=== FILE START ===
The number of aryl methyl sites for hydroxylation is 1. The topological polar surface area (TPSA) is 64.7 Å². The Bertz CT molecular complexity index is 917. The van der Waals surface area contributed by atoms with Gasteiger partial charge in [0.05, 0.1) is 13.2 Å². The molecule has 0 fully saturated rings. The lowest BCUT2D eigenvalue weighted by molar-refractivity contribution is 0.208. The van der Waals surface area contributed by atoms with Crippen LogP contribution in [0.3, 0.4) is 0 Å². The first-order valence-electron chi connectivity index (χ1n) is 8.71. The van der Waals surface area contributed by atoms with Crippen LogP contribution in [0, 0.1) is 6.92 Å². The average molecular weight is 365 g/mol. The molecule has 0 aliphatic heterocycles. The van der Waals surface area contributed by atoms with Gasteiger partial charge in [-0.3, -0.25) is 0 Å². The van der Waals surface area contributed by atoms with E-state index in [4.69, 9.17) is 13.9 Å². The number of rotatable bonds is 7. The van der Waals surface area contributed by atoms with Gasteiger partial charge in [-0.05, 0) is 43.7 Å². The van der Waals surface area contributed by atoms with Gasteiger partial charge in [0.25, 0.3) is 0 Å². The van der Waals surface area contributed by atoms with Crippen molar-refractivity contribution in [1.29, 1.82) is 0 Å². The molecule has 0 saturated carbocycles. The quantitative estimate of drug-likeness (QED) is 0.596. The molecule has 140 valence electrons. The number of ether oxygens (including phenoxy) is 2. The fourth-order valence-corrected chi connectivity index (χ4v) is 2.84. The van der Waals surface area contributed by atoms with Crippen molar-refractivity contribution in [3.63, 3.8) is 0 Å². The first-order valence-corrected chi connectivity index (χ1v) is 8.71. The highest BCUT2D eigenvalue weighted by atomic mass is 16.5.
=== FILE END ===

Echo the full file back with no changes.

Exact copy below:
The number of aryl methyl sites for hydroxylation is 1. The topological polar surface area (TPSA) is 64.7 Å². The Bertz CT molecular complexity index is 917. The van der Waals surface area contributed by atoms with Gasteiger partial charge in [0.05, 0.1) is 13.2 Å². The molecule has 0 fully saturated rings. The lowest BCUT2D eigenvalue weighted by molar-refractivity contribution is 0.208. The van der Waals surface area contributed by atoms with Crippen LogP contribution in [0.3, 0.4) is 0 Å². The first-order valence-electron chi connectivity index (χ1n) is 8.71. The van der Waals surface area contributed by atoms with Crippen LogP contribution in [0, 0.1) is 6.92 Å². The average molecular weight is 365 g/mol. The molecule has 0 aliphatic heterocycles. The van der Waals surface area contributed by atoms with Gasteiger partial charge in [-0.3, -0.25) is 0 Å². The van der Waals surface area contributed by atoms with E-state index in [4.69, 9.17) is 13.9 Å². The number of rotatable bonds is 7. The van der Waals surface area contributed by atoms with Gasteiger partial charge in [-0.05, 0) is 43.7 Å². The van der Waals surface area contributed by atoms with Gasteiger partial charge in [0.25, 0.3) is 0 Å². The van der Waals surface area contributed by atoms with Crippen molar-refractivity contribution in [1.29, 1.82) is 0 Å². The molecule has 0 saturated carbocycles. The quantitative estimate of drug-likeness (QED) is 0.596. The molecule has 140 valence electrons. The number of ether oxygens (including phenoxy) is 2. The fourth-order valence-corrected chi connectivity index (χ4v) is 2.84. The van der Waals surface area contributed by atoms with Crippen molar-refractivity contribution in [3.63, 3.8) is 0 Å². The first-order valence-corrected chi connectivity index (χ1v) is 8.71. The highest BCUT2D eigenvalue weighted by atomic mass is 16.5.